Master's Enrollment Incentive Program (MEIP)
UC Davis has long been interested in growing its graduate enrollment. In developing the initial proposal for the MEIP, staff in Graduate Studies, campus leadership, and Budget and Institutional Analysis (BIA) considered several principles for a new enrollment growth incentive model:
• Facilitate growth in graduate master’s enrollment
• Establish a financial framework for considering different enrollment strategies for master’s students
• Expand funding for graduate student fellowships
• Support creation of new graduate programs
• Recognize that expanded or significant levels of master’s education is not feasible in all disciplines
• Simplify revenue allocations and clarify financial incentives
• Achieve an academically healthy balance between undergraduate, master’s, doctoral, and professional education in the context of other campus activities and initiatives
Description of the Funding Model
This funding model allows graduate groups and programs that offer masters degrees to opt-in to a budget model that will provide greater financial resources to the program than the base graduate budget model, if the program grows master’s enrollment. Building on our experience with the current model and various previous master’s revenue pilot programs (all discontinued), this incentive will provide access to greater funding allocations for incremental increases in master’s enrollment.
The opportunity to opt-in to the incentive is available annually. Email Steven Albrecht with your interest in enrolling and include a brief statement about your future enrollment plan. Staff in Graduate Studies and Budget and Institutional Analysis (BIA) are available to assist programs in assessing this opportunity by providing data and modeling specific to their program.
Funding, Allocations, and Uses
For the incremental tuition and NRST revenue increase (based on the number of Masters students over the established base-enrollment at opt-in), the allocation is distributed as follows:
- 10% to the Provost. Used for leadership decisions and campus investments.
- 50% return-to-aid amount for graduate student support made available to programs via Graduate Studies. Allocated in banner (like GPFA) and may be used as stipend fellowships (or "living allowance"), Tuition & Fee fellowships, and/or Nonresident Supplemental Tuition (NRST) fellowships. These fellowship funds cannot be used to bring students to campus for pre- or post-admissions recruitment visits, research costs, or to fund student appointments such as research and teaching assistantships. No expectation of research or teaching effort can be tied to these funds.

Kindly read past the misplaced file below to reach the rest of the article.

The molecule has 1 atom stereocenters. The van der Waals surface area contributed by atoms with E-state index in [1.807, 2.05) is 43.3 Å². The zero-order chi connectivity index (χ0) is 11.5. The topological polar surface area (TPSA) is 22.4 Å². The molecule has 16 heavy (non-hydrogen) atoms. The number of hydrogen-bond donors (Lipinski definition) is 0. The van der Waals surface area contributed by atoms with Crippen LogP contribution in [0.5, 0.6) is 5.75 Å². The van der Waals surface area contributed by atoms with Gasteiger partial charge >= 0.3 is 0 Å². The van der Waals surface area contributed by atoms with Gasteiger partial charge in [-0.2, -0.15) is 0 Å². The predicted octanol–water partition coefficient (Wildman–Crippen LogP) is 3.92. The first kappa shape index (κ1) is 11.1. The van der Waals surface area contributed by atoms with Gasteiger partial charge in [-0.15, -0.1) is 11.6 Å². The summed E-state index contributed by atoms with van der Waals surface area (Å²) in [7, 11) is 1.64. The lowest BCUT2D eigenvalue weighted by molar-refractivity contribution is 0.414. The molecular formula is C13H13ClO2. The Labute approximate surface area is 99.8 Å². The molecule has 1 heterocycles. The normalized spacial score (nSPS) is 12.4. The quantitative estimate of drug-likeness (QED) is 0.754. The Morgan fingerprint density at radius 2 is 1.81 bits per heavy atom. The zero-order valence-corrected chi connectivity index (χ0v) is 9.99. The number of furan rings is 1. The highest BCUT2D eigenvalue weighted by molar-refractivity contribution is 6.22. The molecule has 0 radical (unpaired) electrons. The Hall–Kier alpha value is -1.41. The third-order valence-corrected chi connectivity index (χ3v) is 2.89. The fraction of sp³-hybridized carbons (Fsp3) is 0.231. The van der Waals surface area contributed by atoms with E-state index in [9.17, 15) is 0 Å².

- 40% to the graduate program's Lead Dean (with a percentage to be shared with the program per previously established Dean/program agreement). These funds can be used for any expenses associated with graduate education, including faculty-related expenses (i.e. salaries, benefits, start-up), facility costs, various forms of instructional support (i.e., TAs and staff), and program administration.
- 20% to the Provost. Mostly used to fund graduate student support NRST allocations and increased GSR buy-down for 2nd & 3rd year international students.
- 80% to the graduate program's Lead Dean (with a percentage to be shared with graduate program per previously established Dean/program agreement). These funds can be used for any expenses associated with graduate education, including faculty-related expenses (i.e. salaries, benefits, start-up), facility costs, various forms of instructional support (i.e., TAs and staff), and program administration.
Tools and Links
- Modeling Tool (coming soon)
- Graduate Tution Budget Model Information
- MEIP Issues Paper - Oct 2016
- Graduate Tuition Model
GS and BIA have also jointly developed the following FAQ to address questions raised about the program.
Frequently Asked Questions
- How is base enrollment for the Master’s Enrollment Incentive program determined?
- If your student enrollment FTE has increased over the three years prior to enrollment, your enrollment for the academic year prior to enrollment will be used as your base enrollment. If not, then your 3-year average enrollment will be used as your base enrollment. Enrollment will be based on the program’s 3-quarter average full-time equivalent (FTE) enrollment based on the campus enrollment census data (taken the 3rd week of every quarter). The FTE will be adjusted to account for dual enrollment and part-time status.